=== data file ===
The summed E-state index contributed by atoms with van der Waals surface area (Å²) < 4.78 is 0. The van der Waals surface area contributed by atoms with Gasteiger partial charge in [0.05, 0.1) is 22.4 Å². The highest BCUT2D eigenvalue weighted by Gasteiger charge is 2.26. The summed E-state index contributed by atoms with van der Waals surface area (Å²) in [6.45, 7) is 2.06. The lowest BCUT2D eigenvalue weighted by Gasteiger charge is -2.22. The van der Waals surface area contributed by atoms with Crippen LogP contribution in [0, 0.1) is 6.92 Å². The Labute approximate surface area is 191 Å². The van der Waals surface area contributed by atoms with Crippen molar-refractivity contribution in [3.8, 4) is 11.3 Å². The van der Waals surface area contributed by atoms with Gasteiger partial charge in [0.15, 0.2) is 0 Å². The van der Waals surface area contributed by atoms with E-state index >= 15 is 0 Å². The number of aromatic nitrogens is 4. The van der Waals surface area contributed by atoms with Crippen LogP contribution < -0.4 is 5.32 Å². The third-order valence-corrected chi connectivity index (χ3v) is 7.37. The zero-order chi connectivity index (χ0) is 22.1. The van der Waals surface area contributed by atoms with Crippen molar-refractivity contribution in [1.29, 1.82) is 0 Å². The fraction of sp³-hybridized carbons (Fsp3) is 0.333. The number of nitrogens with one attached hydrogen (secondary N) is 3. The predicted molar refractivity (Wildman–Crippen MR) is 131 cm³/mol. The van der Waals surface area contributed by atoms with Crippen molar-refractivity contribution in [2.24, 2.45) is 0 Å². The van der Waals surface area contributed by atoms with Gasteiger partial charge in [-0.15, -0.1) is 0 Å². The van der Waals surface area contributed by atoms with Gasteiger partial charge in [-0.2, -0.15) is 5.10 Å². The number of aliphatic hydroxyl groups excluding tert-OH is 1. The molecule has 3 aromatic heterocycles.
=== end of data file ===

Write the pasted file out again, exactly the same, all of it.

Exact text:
The summed E-state index contributed by atoms with van der Waals surface area (Å²) < 4.78 is 0. The van der Waals surface area contributed by atoms with Gasteiger partial charge in [0.05, 0.1) is 22.4 Å². The highest BCUT2D eigenvalue weighted by Gasteiger charge is 2.26. The summed E-state index contributed by atoms with van der Waals surface area (Å²) in [6.45, 7) is 2.06. The lowest BCUT2D eigenvalue weighted by Gasteiger charge is -2.22. The van der Waals surface area contributed by atoms with Crippen LogP contribution in [0, 0.1) is 6.92 Å². The Labute approximate surface area is 191 Å². The van der Waals surface area contributed by atoms with Crippen molar-refractivity contribution in [3.8, 4) is 11.3 Å². The van der Waals surface area contributed by atoms with Gasteiger partial charge in [0.15, 0.2) is 0 Å². The van der Waals surface area contributed by atoms with E-state index >= 15 is 0 Å². The number of aromatic nitrogens is 4. The van der Waals surface area contributed by atoms with Crippen LogP contribution < -0.4 is 5.32 Å². The third-order valence-corrected chi connectivity index (χ3v) is 7.37. The zero-order chi connectivity index (χ0) is 22.1. The van der Waals surface area contributed by atoms with Crippen molar-refractivity contribution in [1.29, 1.82) is 0 Å². The fraction of sp³-hybridized carbons (Fsp3) is 0.333. The number of nitrogens with one attached hydrogen (secondary N) is 3. The predicted molar refractivity (Wildman–Crippen MR) is 131 cm³/mol. The van der Waals surface area contributed by atoms with Crippen molar-refractivity contribution in [2.24, 2.45) is 0 Å². The van der Waals surface area contributed by atoms with Gasteiger partial charge in [-0.15, -0.1) is 0 Å². The van der Waals surface area contributed by atoms with Gasteiger partial charge in [-0.2, -0.15) is 5.10 Å². The number of aliphatic hydroxyl groups excluding tert-OH is 1. The molecule has 3 aromatic heterocycles.